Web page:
Marketing Research Strategies: Ideas and Approaches for Marketers

Marketing Research Strategies: Ideas and Approaches to Conducting Research for Marketing Purposes

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Marketing Research Strategies: Ideas and Approaches to Conducting Research for Marketing Purposes

In business and marketing, there is one rule that you need to learn: change is constant. From trends to market conditions, everything is dynamic.

If you want to succeed, you need to be able to adapt to the changing environment. That’s why it’s important to invest in marketing research. It’s a helpful way to identify the latest trends and make smarter decisions based on what’s working.

Would you buy an expensive gadget without reading up on it properly? Would you skip out on researching about its competitors?

No, right?

That’s exactly the rationale behind the concept of marketing research: making informed decisions, you need to back them up with data.

Not sure how to take more data-driven decisions?

In this post, we’ll discuss different strategies that businesses — both big and small — can use for marketing research.

What Exactly is Marketing Research and Why is It Important?

Marketing research isn’t just about searching up the latest industry trends on Google. It’s a detailed process that will require your dedication, time, and effort.

Simply put, it is the process of collecting information about your target audience and their preferences. By digging deeper, your aim should be to determine if your service or product is likely to meet their needs.

What market research helps with

It’s evident that marketing research has a lot of advantages.

Regardless of the industry you’re in, it’s a tactic that can help you optimize your marketing efforts and create more effective campaigns.

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How to Get Started With Marketing Research: A Quick Guide

Want to get started with marketing research? Here is a quick roadmap that you can use to make sure you don’t miss out on anything important.

1.  Define Your Purpose

Before you get started, you need to be clear about your purpose. Define a problem in which you are trying to find a solution. Once you define the problem, you’ll have a better idea of the kind of data that you’ll need to find.

Find out answers to the following questions:

  • What’s the scope of the research?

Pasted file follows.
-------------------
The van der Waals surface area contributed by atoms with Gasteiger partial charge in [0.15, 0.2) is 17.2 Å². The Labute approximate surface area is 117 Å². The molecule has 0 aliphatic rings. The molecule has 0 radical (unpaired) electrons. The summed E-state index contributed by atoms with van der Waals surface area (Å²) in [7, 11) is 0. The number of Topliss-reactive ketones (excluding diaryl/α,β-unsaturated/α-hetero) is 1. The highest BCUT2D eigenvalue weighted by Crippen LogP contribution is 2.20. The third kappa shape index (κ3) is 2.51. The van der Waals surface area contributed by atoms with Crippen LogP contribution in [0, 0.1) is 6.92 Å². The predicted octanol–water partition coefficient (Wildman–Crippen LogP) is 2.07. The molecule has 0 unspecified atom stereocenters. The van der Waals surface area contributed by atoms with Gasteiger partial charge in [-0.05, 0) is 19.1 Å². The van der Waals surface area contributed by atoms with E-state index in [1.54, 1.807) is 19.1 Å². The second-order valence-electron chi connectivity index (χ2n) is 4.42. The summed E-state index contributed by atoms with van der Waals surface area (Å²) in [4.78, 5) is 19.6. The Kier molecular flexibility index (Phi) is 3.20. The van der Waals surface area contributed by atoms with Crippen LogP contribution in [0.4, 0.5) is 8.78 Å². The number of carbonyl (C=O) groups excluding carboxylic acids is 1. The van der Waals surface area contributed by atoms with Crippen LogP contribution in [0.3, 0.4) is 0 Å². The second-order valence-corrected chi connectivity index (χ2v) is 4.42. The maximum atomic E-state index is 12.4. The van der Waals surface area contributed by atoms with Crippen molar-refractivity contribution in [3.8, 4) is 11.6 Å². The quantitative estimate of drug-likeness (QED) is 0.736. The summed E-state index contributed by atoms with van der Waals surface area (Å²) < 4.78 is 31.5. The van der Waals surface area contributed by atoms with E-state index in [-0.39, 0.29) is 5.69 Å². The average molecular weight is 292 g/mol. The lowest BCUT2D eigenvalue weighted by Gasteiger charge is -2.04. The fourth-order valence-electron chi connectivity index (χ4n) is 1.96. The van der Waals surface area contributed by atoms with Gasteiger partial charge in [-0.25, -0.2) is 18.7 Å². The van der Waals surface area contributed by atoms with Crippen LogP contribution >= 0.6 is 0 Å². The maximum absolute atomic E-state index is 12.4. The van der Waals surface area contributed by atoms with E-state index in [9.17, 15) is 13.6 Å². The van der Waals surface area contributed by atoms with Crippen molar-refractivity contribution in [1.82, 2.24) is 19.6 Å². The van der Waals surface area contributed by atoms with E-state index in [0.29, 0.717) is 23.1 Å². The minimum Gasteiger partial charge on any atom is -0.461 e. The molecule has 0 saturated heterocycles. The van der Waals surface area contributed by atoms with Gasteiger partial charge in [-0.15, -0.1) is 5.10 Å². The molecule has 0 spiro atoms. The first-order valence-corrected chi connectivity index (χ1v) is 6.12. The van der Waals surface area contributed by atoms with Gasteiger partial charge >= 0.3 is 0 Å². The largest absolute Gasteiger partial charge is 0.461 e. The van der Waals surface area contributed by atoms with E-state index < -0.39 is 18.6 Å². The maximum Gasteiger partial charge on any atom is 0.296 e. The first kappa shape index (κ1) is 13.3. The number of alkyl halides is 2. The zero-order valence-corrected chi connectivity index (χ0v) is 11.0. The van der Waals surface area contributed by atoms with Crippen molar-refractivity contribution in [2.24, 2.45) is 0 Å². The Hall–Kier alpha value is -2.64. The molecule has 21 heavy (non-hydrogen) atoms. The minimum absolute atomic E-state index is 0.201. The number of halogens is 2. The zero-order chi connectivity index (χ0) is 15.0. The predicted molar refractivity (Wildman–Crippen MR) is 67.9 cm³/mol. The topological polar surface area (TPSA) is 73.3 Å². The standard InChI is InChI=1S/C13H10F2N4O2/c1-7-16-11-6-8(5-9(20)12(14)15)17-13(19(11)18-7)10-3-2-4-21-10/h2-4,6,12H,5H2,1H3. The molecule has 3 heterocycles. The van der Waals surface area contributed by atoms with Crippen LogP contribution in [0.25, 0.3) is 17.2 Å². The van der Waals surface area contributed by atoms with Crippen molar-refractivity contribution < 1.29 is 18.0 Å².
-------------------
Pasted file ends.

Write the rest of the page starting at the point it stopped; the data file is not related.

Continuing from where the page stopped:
• What’s the kind of data that you need for your research?
  • Which business decisions will be based on your research findings?
  • Which variables should you be investigating?

Finding clear answers to these questions will help you define your opportunities as issues. It will also give you clarity on the best course of action to take.

For instance, if you want to boost sales for a given product, you will need to find out why customers are not buying it. Is the price too high? Does it not have enough features? To find answers to these questions, you can conduct surveys or interviews.

You could also want to find answers to more basic questions, like, “Who is the ideal customer for your new product?”

In such a scenario, you need to look at demographic data, hobbies, employment status, and other related criteria to come up with an ideal persona.

As you can see, this step is the backbone of the other aspects of marketing research, so invest ample time in getting more clarity about the purpose of undertaking the research.

2. Create a Research Plan

Once you have found the problem you want to solve, the next step is to start building a research plan. If you haven’t developed a marketing research plan before, the task can be intimidating.

To help you out, here are some approaches you can use for your research.

Good research plans

Surveys and Interviews

Create a survey that includes relevant questions based on the purpose of your research. You can ask open-ended questions or opt for multiple-choice questions. Alternatively, you can also opt for interviews.

Just keep in mind that your target audience’s time is precious; if your survey is too lengthy, they may leave it unfilled. That’s why it’s important to be concise with your surveys.

Here are some tips on the kind of questions you should add:

  • Questions related to demography: Begin by asking demographic questions, including age, gender, income, location, etc.

Image via Qualtrics

  • Questions related to behavior: Follow them up with behavioral questions that give you an insight into a person’s lifestyle. For instance, if your product is an app, you could ask questions about their phone usage.

Questionnaire example

Image via Examples

  • Questions related to similar products: To gauge demand, you can ask users if they use products from your competitors. It’s a smart way to get started with competitive analysis as well. Also, ask them about how long they have been using it, and what they like or don’t like about it.

Questions related to similar products

Image via Survicate

  • Questions related to your product or concept: To validate your idea and get feedback, describe your product and its key features concisely. Ask them whether they would be interested in using such a product and why.

Conducting surveys

Image via Zoho

  • Questions related to price points: To gauge the user’s willingness to pay, ask them questions related to the price point of your product.

Price point questions

Image via Qualtrics

Pro Tip: You can use tools, like SurveyMonkey, TypeForm, SurveySparrow, etc., to create engaging, online surveys.

User Tests

Another way to gauge the pulse of your target audience is to analyze website data. This way, you can figure out their preferences without actually having to ask them any questions.

With the help of A/B tests, you can also find out which website elements your users are interacting with the most. Based on the results, you can tell whether your website design and messaging is resonating with your audience or not.

Pro Tip: Use tools, like Hotjar, Lucky Orange, etc., along with Google Analytics to track how your users interact with your site.

3. Look at Other Case Studies

What if someone else has already solved a problem that you’re facing? Looking at their strategy can help you find a way out as well.
Comparing productivity